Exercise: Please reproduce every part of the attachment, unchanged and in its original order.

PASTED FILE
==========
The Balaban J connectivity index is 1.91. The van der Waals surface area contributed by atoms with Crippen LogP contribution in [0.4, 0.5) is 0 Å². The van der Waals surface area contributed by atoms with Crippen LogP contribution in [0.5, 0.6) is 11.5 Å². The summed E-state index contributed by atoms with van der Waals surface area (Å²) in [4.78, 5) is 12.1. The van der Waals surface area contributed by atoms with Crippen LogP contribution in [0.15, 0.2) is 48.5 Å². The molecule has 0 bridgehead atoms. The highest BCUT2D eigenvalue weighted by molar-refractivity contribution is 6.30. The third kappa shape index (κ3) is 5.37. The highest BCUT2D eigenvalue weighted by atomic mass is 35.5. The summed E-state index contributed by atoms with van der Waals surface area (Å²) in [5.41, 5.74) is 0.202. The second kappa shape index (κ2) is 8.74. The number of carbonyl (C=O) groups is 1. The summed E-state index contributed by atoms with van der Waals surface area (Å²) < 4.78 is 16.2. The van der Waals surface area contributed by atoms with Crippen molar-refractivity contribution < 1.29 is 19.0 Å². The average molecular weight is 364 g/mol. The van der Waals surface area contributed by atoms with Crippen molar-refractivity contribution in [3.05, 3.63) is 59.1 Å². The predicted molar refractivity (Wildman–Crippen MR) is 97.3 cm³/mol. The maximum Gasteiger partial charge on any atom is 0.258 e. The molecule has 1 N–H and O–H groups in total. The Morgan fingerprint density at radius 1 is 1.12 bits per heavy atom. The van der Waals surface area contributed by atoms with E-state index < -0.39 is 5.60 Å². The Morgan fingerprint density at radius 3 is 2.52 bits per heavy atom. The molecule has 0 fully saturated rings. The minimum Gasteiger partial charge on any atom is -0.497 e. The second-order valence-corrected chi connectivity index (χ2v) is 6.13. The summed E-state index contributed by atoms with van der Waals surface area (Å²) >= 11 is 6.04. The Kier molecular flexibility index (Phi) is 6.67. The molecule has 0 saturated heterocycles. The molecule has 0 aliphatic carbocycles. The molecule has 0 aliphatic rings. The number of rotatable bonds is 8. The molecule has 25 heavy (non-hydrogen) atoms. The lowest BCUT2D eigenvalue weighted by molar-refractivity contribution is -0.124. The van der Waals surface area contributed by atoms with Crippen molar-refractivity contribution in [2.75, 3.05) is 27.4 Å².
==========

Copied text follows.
The Balaban J connectivity index is 1.91. The van der Waals surface area contributed by atoms with Crippen LogP contribution in [0.4, 0.5) is 0 Å². The van der Waals surface area contributed by atoms with Crippen LogP contribution in [0.5, 0.6) is 11.5 Å². The summed E-state index contributed by atoms with van der Waals surface area (Å²) in [4.78, 5) is 12.1. The van der Waals surface area contributed by atoms with Crippen LogP contribution in [0.15, 0.2) is 48.5 Å². The molecule has 0 bridgehead atoms. The highest BCUT2D eigenvalue weighted by molar-refractivity contribution is 6.30. The third kappa shape index (κ3) is 5.37. The highest BCUT2D eigenvalue weighted by atomic mass is 35.5. The summed E-state index contributed by atoms with van der Waals surface area (Å²) in [5.41, 5.74) is 0.202. The second kappa shape index (κ2) is 8.74. The number of carbonyl (C=O) groups is 1. The summed E-state index contributed by atoms with van der Waals surface area (Å²) < 4.78 is 16.2. The van der Waals surface area contributed by atoms with Crippen molar-refractivity contribution < 1.29 is 19.0 Å². The average molecular weight is 364 g/mol. The van der Waals surface area contributed by atoms with Crippen molar-refractivity contribution in [3.05, 3.63) is 59.1 Å². The predicted molar refractivity (Wildman–Crippen MR) is 97.3 cm³/mol. The maximum Gasteiger partial charge on any atom is 0.258 e. The molecule has 1 N–H and O–H groups in total. The Morgan fingerprint density at radius 1 is 1.12 bits per heavy atom. The van der Waals surface area contributed by atoms with E-state index < -0.39 is 5.60 Å². The Morgan fingerprint density at radius 3 is 2.52 bits per heavy atom. The molecule has 0 fully saturated rings. The minimum Gasteiger partial charge on any atom is -0.497 e. The second-order valence-corrected chi connectivity index (χ2v) is 6.13. The summed E-state index contributed by atoms with van der Waals surface area (Å²) >= 11 is 6.04. The Kier molecular flexibility index (Phi) is 6.67. The molecule has 0 saturated heterocycles. The molecule has 0 aliphatic carbocycles. The molecule has 0 aliphatic rings. The number of rotatable bonds is 8. The molecule has 25 heavy (non-hydrogen) atoms. The lowest BCUT2D eigenvalue weighted by molar-refractivity contribution is -0.124. The van der Waals surface area contributed by atoms with Crippen molar-refractivity contribution in [2.75, 3.05) is 27.4 Å².